Kāhui Raranga: The art of tukutuku
Last days – closes 2 Nov
Te Ihomatua, Level 4
The exhibition of tukutuku panels at Te Papa Tongarewa has now closed.
The panels are being prepared for shipping overseas and in early 2015 will be installed in their new home - the refurbished United Nations Headquarters in New York. There, they will stand as a powerful statement of Aotearoa New Zealand’s unique cultural heritage and identity, alongside contributions from other member states.
These stunning works of fine art that were made by talented weavers from Te Roopu Raranga Whatu o Aotearoa (National Collective of Māori Weavers in New Zealand), under the leadership of renowned weaver, Christina Wirihana.
The striking Māori tukutuku in this unique exhibition is a koha (gift) on behalf of the nation to the United Nations.
Tukutuku: woven worlds, united nations
Tukutuku are woven wall panels that decorate the walls of Māori whare tipuna (ancestral houses), telling stories of the people and land from which they came.
The 49 tukutuku in this exhibition were made by talented weavers from Te Roopu Raranga Whatu o Aotearoa National Weavers Organisation, in association with the Jack Lawless Whānau Trust, on commission to the New Zealand Government. Guiding the group was expert weaver and project manager Christina Hurihia Wirihana.
The panels will become part of New Zealand’s 1952 founding gift to the United Nations, the New Zealand Wall, which stands at the entrance to the General Assembly Hall. They will be seen by many thousands of visitors from all over the world – a powerful statement of Aotearoa New Zealand’s unique cultural heritage and identity.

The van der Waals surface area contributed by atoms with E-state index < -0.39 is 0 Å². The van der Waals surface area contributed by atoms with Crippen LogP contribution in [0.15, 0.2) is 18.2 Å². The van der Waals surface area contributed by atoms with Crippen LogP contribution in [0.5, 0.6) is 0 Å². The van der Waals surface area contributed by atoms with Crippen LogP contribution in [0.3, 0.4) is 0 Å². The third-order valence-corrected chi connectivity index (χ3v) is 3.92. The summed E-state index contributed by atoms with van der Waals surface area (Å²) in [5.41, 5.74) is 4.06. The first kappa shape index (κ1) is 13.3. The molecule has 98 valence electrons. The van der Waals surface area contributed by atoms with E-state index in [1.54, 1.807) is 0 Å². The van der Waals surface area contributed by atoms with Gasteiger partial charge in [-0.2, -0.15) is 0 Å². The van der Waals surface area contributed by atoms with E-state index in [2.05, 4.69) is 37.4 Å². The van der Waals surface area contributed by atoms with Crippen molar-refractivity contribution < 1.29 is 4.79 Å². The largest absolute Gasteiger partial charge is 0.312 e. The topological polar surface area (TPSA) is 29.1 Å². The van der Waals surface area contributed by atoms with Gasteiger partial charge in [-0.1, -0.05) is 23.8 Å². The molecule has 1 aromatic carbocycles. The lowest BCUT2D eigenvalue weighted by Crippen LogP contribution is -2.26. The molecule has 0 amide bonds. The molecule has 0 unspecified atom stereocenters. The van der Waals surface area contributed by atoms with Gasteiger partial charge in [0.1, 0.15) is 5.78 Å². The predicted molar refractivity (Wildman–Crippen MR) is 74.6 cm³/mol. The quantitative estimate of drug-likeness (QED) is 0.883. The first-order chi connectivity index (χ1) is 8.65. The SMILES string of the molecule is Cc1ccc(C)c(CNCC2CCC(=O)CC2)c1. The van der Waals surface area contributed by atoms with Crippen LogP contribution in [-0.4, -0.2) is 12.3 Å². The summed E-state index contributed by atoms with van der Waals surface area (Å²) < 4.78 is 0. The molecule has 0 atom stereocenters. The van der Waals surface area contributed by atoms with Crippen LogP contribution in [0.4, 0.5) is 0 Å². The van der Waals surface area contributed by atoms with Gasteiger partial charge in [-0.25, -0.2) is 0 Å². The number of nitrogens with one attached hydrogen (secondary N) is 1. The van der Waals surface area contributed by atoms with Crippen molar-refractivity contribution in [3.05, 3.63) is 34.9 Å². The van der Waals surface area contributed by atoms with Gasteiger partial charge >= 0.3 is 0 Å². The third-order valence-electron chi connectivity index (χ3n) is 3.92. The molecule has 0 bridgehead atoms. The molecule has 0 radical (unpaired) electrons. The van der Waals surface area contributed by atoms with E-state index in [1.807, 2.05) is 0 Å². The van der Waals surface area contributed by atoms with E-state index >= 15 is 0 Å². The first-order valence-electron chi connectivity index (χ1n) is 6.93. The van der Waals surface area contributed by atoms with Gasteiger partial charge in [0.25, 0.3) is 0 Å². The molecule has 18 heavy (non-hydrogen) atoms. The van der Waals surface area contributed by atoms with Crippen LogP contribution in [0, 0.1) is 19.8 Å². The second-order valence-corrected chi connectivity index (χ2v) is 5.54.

Designs – tradition and innovation
The tukutuku for the United Nations represent customary designs, such as the poutama (stairway to the heavens) and niho taniwha (taniwha’s teeth). Others have been developed specifically for the new setting. They include the silver fern, the Anzac poppy, and – of course – the kiwi.
Find out about the materials, myths, and meanings behind these stunning works.
He toi whakairo, he mana tangata.
Where there is artistic excellence, there is human dignity.
We gratefully acknowledge all the participating weavers, those who supported them, and the many teachers who came before them.
From north to south
Bay of Islands: Rita Baker
Auckland: Ann Uerata, Kelly King
Hamilton: Aroha Mitchell, Donna Campbell
Whakatāne: Glenda Hape
Kawerau: Geraldine Karekare, Jacqueline Tarei McRae, Mere Walker and rōpū (group)
Rotoiti: Christina Hurihia Wirihana, Gaylene Henry, Harata Black, Jim and Cathy Schuster, Matekino Lawless
Rotorua: Cathy Mohi, Diana Anderson, Edna Pahewa, Gaylene Woods, Hiro Grace, John Turi, Kathy Whetu, Lynnette Tamehana-Selwyn, Pauline Tangohau, Tangiwai Doctor, Tania Woods-Uluave, Tracey Emery, Tracey Robens, Walter Tangohau
Tolaga Bay: Claudette Collis, Fiona Collis
Gisborne: Ani Leach, Denise Te Hau, Elizabeth Kerekere, Te Rangi Kutia-Tataurangi, Toni Sadlier
Ōtaki: Elaine Bevan, Pip Devonshire, Sonia Snowdon
Kāpiti Coast: Tracey Huxford and rōpū (group)
Preparation of botanical materials
Ani Leach, Christina Hurihia Wirihana, Denise Te Hau, Gaylene Henry, Glenda Hape, Harata Black, Hone Bailey, Kelly King, Matekino Lawless, Ricky Bennett, Tangimoe Clay, Tina Osborne
Ani Leach, Assistant Project Researcher; Jim and Cathy Schuster; John Turi; members of Ngāti Te Rangiunuora; Toihoukura Māori Visual Art and Design School, Eastern Institute of Technology, Tairāwhiti Campus, Gisborne
All tukutuku in the exhibition are on loan from the New Zealand Government, with the permission of the weavers of Te Rōpū Raranga Whatu o Aotearoa (National Collective of Māori Weavers in New Zealand), represented by the Jack Lawless Whānau Trust.
Hero image caption: Te ao hurihuri (The changing world), tukutuku (woven wall panel), 2013, by James and Catherine Schuster, Te Roopu Raranga Whatu o Aotearoa National Weavers Association. Photograph © Craig Robertson, Full Frame Photography Ltd, courtesy of Te Puni Kōkiri